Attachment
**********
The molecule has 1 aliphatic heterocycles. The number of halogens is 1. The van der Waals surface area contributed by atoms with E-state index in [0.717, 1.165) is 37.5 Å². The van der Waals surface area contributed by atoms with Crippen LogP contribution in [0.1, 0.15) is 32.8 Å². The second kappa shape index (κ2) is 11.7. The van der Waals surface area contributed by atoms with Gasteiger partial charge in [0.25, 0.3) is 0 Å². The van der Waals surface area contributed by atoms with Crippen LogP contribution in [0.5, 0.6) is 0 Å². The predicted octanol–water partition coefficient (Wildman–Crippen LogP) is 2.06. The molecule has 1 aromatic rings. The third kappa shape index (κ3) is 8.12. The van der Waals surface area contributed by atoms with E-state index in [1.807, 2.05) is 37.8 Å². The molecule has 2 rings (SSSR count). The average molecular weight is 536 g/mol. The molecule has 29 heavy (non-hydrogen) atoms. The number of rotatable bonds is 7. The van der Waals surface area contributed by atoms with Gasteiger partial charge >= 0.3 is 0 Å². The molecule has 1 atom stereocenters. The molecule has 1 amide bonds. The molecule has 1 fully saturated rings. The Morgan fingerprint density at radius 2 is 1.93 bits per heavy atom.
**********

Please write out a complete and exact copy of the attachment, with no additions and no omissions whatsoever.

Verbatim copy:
The molecule has 1 aliphatic heterocycles. The number of halogens is 1. The van der Waals surface area contributed by atoms with E-state index in [0.717, 1.165) is 37.5 Å². The van der Waals surface area contributed by atoms with Crippen LogP contribution in [0.1, 0.15) is 32.8 Å². The second kappa shape index (κ2) is 11.7. The van der Waals surface area contributed by atoms with Gasteiger partial charge in [0.25, 0.3) is 0 Å². The van der Waals surface area contributed by atoms with Crippen LogP contribution in [0.5, 0.6) is 0 Å². The predicted octanol–water partition coefficient (Wildman–Crippen LogP) is 2.06. The molecule has 1 aromatic rings. The third kappa shape index (κ3) is 8.12. The van der Waals surface area contributed by atoms with E-state index in [1.807, 2.05) is 37.8 Å². The molecule has 2 rings (SSSR count). The average molecular weight is 536 g/mol. The molecule has 29 heavy (non-hydrogen) atoms. The number of rotatable bonds is 7. The van der Waals surface area contributed by atoms with Gasteiger partial charge >= 0.3 is 0 Å². The molecule has 1 atom stereocenters. The molecule has 1 amide bonds. The molecule has 1 fully saturated rings. The Morgan fingerprint density at radius 2 is 1.93 bits per heavy atom.